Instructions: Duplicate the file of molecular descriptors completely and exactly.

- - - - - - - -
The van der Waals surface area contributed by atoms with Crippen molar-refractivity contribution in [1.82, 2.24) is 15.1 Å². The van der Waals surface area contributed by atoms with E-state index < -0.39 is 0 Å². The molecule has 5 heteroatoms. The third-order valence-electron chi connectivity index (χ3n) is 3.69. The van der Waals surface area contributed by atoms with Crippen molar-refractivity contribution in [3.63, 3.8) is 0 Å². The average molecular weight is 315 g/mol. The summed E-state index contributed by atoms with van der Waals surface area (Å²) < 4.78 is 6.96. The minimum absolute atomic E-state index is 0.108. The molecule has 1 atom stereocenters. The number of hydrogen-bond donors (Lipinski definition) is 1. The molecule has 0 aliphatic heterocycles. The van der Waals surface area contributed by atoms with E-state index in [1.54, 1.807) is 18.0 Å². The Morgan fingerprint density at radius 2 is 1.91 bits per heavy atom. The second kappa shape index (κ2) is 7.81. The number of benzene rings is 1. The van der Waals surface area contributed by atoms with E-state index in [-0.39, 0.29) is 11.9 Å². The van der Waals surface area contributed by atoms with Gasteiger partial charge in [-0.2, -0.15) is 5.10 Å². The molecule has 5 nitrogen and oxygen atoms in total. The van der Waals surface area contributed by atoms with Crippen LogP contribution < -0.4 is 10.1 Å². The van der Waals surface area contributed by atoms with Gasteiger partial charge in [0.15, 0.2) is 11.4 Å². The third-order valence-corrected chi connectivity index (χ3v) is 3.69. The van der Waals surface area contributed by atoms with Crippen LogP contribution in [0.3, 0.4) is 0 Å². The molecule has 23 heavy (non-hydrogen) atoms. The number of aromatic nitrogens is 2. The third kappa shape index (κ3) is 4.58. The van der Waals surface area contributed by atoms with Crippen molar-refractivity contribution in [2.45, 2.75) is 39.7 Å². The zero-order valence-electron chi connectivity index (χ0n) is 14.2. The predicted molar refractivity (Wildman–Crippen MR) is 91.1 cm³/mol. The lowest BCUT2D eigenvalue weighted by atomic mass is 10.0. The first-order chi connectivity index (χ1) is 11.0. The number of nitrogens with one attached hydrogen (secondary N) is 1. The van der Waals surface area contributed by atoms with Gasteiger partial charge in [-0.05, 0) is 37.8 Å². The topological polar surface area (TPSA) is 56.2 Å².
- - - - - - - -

The van der Waals surface area contributed by atoms with Crippen molar-refractivity contribution in [1.82, 2.24) is 15.1 Å². The van der Waals surface area contributed by atoms with E-state index < -0.39 is 0 Å². The molecule has 5 heteroatoms. The third-order valence-electron chi connectivity index (χ3n) is 3.69. The van der Waals surface area contributed by atoms with Crippen molar-refractivity contribution in [3.63, 3.8) is 0 Å². The average molecular weight is 315 g/mol. The summed E-state index contributed by atoms with van der Waals surface area (Å²) < 4.78 is 6.96. The minimum absolute atomic E-state index is 0.108. The molecule has 1 atom stereocenters. The number of hydrogen-bond donors (Lipinski definition) is 1. The molecule has 0 aliphatic heterocycles. The van der Waals surface area contributed by atoms with E-state index in [1.54, 1.807) is 18.0 Å². The Morgan fingerprint density at radius 2 is 1.91 bits per heavy atom. The second kappa shape index (κ2) is 7.81. The number of benzene rings is 1. The van der Waals surface area contributed by atoms with E-state index in [-0.39, 0.29) is 11.9 Å². The van der Waals surface area contributed by atoms with Gasteiger partial charge in [-0.2, -0.15) is 5.10 Å². The molecule has 5 nitrogen and oxygen atoms in total. The van der Waals surface area contributed by atoms with Crippen LogP contribution < -0.4 is 10.1 Å². The van der Waals surface area contributed by atoms with Gasteiger partial charge in [0.15, 0.2) is 11.4 Å². The third-order valence-corrected chi connectivity index (χ3v) is 3.69. The van der Waals surface area contributed by atoms with Crippen LogP contribution in [0.3, 0.4) is 0 Å². The molecule has 23 heavy (non-hydrogen) atoms. The number of aromatic nitrogens is 2. The third kappa shape index (κ3) is 4.58. The van der Waals surface area contributed by atoms with Crippen molar-refractivity contribution in [2.45, 2.75) is 39.7 Å². The zero-order valence-electron chi connectivity index (χ0n) is 14.2. The predicted molar refractivity (Wildman–Crippen MR) is 91.1 cm³/mol. The lowest BCUT2D eigenvalue weighted by atomic mass is 10.0. The first-order chi connectivity index (χ1) is 11.0. The number of nitrogens with one attached hydrogen (secondary N) is 1. The van der Waals surface area contributed by atoms with Gasteiger partial charge in [-0.05, 0) is 37.8 Å². The topological polar surface area (TPSA) is 56.2 Å².